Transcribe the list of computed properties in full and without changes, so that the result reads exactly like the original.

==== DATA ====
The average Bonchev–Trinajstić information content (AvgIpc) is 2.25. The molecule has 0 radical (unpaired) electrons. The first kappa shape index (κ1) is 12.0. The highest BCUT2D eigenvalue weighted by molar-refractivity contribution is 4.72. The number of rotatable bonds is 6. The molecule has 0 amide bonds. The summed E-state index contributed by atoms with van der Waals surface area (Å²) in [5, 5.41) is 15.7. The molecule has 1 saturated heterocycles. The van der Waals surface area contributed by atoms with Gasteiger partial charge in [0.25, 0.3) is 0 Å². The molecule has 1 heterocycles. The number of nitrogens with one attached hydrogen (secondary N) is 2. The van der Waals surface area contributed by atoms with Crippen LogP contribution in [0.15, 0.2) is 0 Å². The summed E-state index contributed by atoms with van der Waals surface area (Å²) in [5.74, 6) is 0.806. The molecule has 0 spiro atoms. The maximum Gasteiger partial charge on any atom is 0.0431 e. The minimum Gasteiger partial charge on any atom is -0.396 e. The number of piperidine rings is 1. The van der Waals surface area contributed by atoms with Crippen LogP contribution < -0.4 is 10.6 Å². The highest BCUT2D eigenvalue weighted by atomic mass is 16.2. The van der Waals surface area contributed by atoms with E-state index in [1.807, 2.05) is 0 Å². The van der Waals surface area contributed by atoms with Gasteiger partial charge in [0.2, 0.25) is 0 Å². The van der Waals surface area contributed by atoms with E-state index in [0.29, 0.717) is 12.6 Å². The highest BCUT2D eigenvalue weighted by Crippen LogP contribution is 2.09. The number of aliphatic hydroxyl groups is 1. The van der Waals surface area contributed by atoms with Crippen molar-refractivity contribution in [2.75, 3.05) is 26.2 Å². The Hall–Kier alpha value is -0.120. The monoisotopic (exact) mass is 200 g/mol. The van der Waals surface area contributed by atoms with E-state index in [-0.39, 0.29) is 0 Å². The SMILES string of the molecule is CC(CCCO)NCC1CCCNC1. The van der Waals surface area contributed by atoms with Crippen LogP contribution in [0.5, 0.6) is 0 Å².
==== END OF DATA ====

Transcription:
The average Bonchev–Trinajstić information content (AvgIpc) is 2.25. The molecule has 0 radical (unpaired) electrons. The first kappa shape index (κ1) is 12.0. The highest BCUT2D eigenvalue weighted by molar-refractivity contribution is 4.72. The number of rotatable bonds is 6. The molecule has 0 amide bonds. The summed E-state index contributed by atoms with van der Waals surface area (Å²) in [5, 5.41) is 15.7. The molecule has 1 saturated heterocycles. The van der Waals surface area contributed by atoms with Gasteiger partial charge in [0.25, 0.3) is 0 Å². The molecule has 1 heterocycles. The number of nitrogens with one attached hydrogen (secondary N) is 2. The van der Waals surface area contributed by atoms with Crippen LogP contribution in [0.15, 0.2) is 0 Å². The summed E-state index contributed by atoms with van der Waals surface area (Å²) in [5.74, 6) is 0.806. The molecule has 0 spiro atoms. The maximum Gasteiger partial charge on any atom is 0.0431 e. The minimum Gasteiger partial charge on any atom is -0.396 e. The number of piperidine rings is 1. The van der Waals surface area contributed by atoms with Crippen LogP contribution < -0.4 is 10.6 Å². The highest BCUT2D eigenvalue weighted by atomic mass is 16.2. The van der Waals surface area contributed by atoms with E-state index in [1.807, 2.05) is 0 Å². The van der Waals surface area contributed by atoms with Gasteiger partial charge in [0.2, 0.25) is 0 Å². The van der Waals surface area contributed by atoms with E-state index in [0.29, 0.717) is 12.6 Å². The highest BCUT2D eigenvalue weighted by Crippen LogP contribution is 2.09. The number of aliphatic hydroxyl groups is 1. The van der Waals surface area contributed by atoms with Crippen molar-refractivity contribution in [2.75, 3.05) is 26.2 Å². The Hall–Kier alpha value is -0.120. The monoisotopic (exact) mass is 200 g/mol. The van der Waals surface area contributed by atoms with E-state index in [-0.39, 0.29) is 0 Å². The SMILES string of the molecule is CC(CCCO)NCC1CCCNC1. The van der Waals surface area contributed by atoms with Crippen LogP contribution in [0.5, 0.6) is 0 Å².